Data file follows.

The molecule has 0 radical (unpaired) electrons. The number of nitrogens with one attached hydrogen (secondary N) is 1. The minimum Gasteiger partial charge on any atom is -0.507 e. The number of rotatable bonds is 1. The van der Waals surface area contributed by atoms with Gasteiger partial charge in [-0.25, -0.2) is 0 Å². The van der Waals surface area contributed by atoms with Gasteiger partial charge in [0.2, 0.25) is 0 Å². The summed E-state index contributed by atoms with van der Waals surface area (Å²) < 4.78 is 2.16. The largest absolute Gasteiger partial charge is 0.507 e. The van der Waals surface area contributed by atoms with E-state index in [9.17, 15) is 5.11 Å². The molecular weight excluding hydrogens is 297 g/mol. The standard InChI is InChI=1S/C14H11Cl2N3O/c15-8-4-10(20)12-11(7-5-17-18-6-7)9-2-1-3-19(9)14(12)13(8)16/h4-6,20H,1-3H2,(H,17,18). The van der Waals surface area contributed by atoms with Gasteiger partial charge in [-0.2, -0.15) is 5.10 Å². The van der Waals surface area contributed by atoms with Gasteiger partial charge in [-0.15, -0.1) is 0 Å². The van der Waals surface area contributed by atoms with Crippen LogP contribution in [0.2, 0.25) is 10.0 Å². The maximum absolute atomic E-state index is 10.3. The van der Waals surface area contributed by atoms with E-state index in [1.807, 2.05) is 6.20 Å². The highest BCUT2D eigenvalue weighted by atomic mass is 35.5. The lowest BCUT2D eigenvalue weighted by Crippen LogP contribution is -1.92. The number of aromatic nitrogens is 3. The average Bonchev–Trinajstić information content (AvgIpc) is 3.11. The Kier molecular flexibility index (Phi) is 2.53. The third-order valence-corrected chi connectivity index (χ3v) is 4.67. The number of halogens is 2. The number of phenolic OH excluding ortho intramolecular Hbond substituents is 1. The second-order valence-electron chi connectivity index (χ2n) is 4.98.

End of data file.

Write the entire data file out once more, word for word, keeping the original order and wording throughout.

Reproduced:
The molecule has 0 radical (unpaired) electrons. The number of nitrogens with one attached hydrogen (secondary N) is 1. The minimum Gasteiger partial charge on any atom is -0.507 e. The number of rotatable bonds is 1. The van der Waals surface area contributed by atoms with Gasteiger partial charge in [-0.25, -0.2) is 0 Å². The van der Waals surface area contributed by atoms with Gasteiger partial charge in [0.2, 0.25) is 0 Å². The summed E-state index contributed by atoms with van der Waals surface area (Å²) < 4.78 is 2.16. The largest absolute Gasteiger partial charge is 0.507 e. The van der Waals surface area contributed by atoms with E-state index in [9.17, 15) is 5.11 Å². The molecular weight excluding hydrogens is 297 g/mol. The standard InChI is InChI=1S/C14H11Cl2N3O/c15-8-4-10(20)12-11(7-5-17-18-6-7)9-2-1-3-19(9)14(12)13(8)16/h4-6,20H,1-3H2,(H,17,18). The van der Waals surface area contributed by atoms with Gasteiger partial charge in [-0.2, -0.15) is 5.10 Å². The van der Waals surface area contributed by atoms with Gasteiger partial charge in [-0.15, -0.1) is 0 Å². The van der Waals surface area contributed by atoms with Crippen LogP contribution in [0.2, 0.25) is 10.0 Å². The maximum absolute atomic E-state index is 10.3. The van der Waals surface area contributed by atoms with E-state index in [1.807, 2.05) is 6.20 Å². The highest BCUT2D eigenvalue weighted by atomic mass is 35.5. The lowest BCUT2D eigenvalue weighted by Crippen LogP contribution is -1.92. The number of aromatic nitrogens is 3. The average Bonchev–Trinajstić information content (AvgIpc) is 3.11. The Kier molecular flexibility index (Phi) is 2.53. The third-order valence-corrected chi connectivity index (χ3v) is 4.67. The number of halogens is 2. The number of phenolic OH excluding ortho intramolecular Hbond substituents is 1. The second-order valence-electron chi connectivity index (χ2n) is 4.98.